WHAT OTHERS SAY: Drought affects crops, puts stress on farmers

Tuesday, June 26, 2012 | 5:43 p.m. CDT; updated 11:20 a.m. CDT, Tuesday, July 17, 2012

Worried about your lawn this time of year? Think of the farmers.

By every account we have seen, pasture land and forage crops such as hay are under some of the greatest stress this summer in the Midland Empire.

Hayfields in Doniphan County, Kan., are producing one-third to half of the bales as normal. Extension agent Mindy Young tells the Atchison Globe, "Many farmers I've talked to are worried about winter feeding and are having to make a decision about purchasing more hay if the opportunity arises."

Brown County extension agent Matt Young tells the Hiawatha World there are visible differences in soil dryness between land planted in row crops, which provide some protection for the soil below, and pasture lands. "A lot of the pastures are looking really sad," he says.

Across the state line, the U.S. Drought Monitor service had this sobering assessment last week: 82 percent of top soil in Missouri is either short or very short of moisture, while nearly half of the pasture and rangeland was in poor or very poor condition.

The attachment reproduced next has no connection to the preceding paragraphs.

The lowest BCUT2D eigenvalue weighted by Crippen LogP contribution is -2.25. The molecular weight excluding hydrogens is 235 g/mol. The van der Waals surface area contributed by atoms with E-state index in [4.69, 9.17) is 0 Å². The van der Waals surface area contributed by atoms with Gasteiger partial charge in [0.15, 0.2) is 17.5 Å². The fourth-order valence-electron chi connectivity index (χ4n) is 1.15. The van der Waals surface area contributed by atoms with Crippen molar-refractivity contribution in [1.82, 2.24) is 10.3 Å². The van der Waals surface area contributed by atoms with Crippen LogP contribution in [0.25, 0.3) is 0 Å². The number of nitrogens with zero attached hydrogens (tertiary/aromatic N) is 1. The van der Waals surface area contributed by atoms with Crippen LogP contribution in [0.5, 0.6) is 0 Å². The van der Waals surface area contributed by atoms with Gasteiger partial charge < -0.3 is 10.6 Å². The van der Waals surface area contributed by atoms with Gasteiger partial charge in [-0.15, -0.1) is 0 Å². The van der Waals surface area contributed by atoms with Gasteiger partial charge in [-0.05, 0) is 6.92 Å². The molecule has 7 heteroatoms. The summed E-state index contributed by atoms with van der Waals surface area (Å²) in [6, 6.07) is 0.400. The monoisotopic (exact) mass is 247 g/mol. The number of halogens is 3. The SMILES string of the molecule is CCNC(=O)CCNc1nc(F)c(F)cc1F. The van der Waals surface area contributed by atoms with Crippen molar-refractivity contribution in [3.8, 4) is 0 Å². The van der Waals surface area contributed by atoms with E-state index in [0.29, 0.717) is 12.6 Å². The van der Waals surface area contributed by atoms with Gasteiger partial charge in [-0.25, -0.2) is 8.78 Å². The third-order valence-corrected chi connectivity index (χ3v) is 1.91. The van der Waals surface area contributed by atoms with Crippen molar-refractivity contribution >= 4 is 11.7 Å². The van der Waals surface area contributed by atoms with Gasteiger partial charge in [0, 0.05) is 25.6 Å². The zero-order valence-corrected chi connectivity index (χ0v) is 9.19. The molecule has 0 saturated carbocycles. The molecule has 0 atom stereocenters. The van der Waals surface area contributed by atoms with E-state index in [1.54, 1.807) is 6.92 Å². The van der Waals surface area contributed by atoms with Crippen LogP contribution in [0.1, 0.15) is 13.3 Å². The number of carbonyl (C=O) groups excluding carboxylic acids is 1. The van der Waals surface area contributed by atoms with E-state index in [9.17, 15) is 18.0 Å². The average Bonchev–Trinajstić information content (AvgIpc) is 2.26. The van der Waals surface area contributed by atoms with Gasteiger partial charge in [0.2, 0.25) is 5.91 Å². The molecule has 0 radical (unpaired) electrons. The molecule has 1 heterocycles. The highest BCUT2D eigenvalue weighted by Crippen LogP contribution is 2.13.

The list of possible moisture-related problems for row crops is a long one. Drought puts crops like corn and soybeans — two big money-makers in these parts — under stress. The best you can say for crops under stress is their yields will be unpredictable.

Which brings us back to the weather. While Saturday's rains in the region were welcome, they hardly are enough to lift us out of the moderate drought the experts say we are experiencing. And few with knowledge in these matters will venture a guess at when we'll next see sustained moisture.

MU crop specialist Bill Wiebold thinks some corn and soybean farmers may have to do without much if any crop this year. "Obviously that affects the farmers, but I think the people that live in those communities and the non-farm people should understand the farmers are under a lot of stress," he said.

We commend those agriculture agents and farmers who are using their wits and every planning tool at their disposal to mitigate the impact of this unusually dry weather. At the same time, we echo the sentiment: It's not just plants that suffer when drought takes hold.

Copyright St. Joseph News-Press. Distributed by the Associated Press. Questions? Contact Opinion editor Elizabeth Conner.

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